Jan 22, 2018 | Updated: 09:54 AM EDT

The Latest Update From NASA: Seven Planets In Habitable Zone Of An Ultra Cool Dwarf Star

Mar 10, 2017 04:15 AM EST

Last month astronomers from NASA announced the discovery of seven Earth-sized planets in the habitat zone of an ultra-cool dwarf star, named TRAPPIST-1. This whole discovery made by NASA's Spitzer Space observatory along with a ground-based telescope and this latest batch of planets hold a new record of largest number of the discovery of habitable zone planets.

In this regard, NASA's exoplanet-hunting Kepler space observatory also has been observing this dwarf star since December 2016. This additional mission of Kepler telescope from 15th December 2016 to 4th march 2017 is abbreviated as K2 Mission. NASA published all information about the K2 mission and additional data in their data archive of the scientific community.

During the period of the K2 mission, Kepler collected some important data of Star's microscopic change in brightness due to transiting seven planets. From all these data, Astronomers rectify their previous measuring parameters of six planets and also get some accurate info about the mass and orbital period of the seventh or farthest planet, named TRAPPIST-1h. They also try to find the magnetic activity of the host star.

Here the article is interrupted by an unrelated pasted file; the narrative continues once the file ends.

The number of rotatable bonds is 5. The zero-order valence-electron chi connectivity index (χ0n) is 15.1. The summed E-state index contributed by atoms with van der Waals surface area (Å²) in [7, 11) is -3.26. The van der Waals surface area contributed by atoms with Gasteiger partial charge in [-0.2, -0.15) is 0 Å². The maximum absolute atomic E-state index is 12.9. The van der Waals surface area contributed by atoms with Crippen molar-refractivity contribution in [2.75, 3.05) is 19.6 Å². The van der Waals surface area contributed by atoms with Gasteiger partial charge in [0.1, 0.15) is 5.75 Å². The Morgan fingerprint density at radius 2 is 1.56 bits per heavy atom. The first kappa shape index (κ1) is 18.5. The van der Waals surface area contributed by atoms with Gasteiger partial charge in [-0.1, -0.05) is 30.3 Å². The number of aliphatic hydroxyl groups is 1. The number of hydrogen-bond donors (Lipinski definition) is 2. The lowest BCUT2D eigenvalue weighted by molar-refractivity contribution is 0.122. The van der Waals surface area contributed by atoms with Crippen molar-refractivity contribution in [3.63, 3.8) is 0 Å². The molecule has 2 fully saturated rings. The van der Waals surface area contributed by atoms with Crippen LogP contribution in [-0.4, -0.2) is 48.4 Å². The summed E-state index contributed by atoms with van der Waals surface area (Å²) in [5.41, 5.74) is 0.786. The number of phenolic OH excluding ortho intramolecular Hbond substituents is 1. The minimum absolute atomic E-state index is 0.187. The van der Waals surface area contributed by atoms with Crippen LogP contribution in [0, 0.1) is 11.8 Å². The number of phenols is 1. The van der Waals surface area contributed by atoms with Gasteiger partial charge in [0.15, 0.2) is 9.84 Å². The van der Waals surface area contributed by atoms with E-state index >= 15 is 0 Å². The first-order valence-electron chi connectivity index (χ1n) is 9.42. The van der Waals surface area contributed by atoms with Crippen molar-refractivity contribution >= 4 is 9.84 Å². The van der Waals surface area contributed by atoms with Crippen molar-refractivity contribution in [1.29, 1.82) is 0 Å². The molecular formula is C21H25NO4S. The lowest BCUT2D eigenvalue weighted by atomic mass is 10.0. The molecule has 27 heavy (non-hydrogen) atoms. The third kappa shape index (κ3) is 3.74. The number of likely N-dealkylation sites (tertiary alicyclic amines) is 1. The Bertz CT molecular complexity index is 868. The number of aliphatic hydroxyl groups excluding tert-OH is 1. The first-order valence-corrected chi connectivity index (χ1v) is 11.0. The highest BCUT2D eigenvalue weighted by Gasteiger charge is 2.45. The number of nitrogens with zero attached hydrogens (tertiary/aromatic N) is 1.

All published data from the K2 mission are raw and un-calibrated which may help only astronomers for further study of TRAPPIST-1 in next winter. NASA also stated that all complete, calibrated data will be published after routine check and also available in public archive in late may.

The observation period, known as the K2 campaign 12 is actually held for seventy-four days continuous monitoring. This period is the longest observation of TRAPPIST-1 which helps astronomers for a comprehensive study of the gravitational interaction between seven planets and also further investigation for any undiscovered planets in that system.

NASA claimed that Kepler K2 campaign 12 actually set in October 2016, when TRAPPIST-1 does not have NASA's point of interest. Initially, they programmed a different coordinate for the mission K2 which was before the planets orbiting TRAPPIST-1 were known to exist, that's why Kepler missed detecting this new found habitat region.

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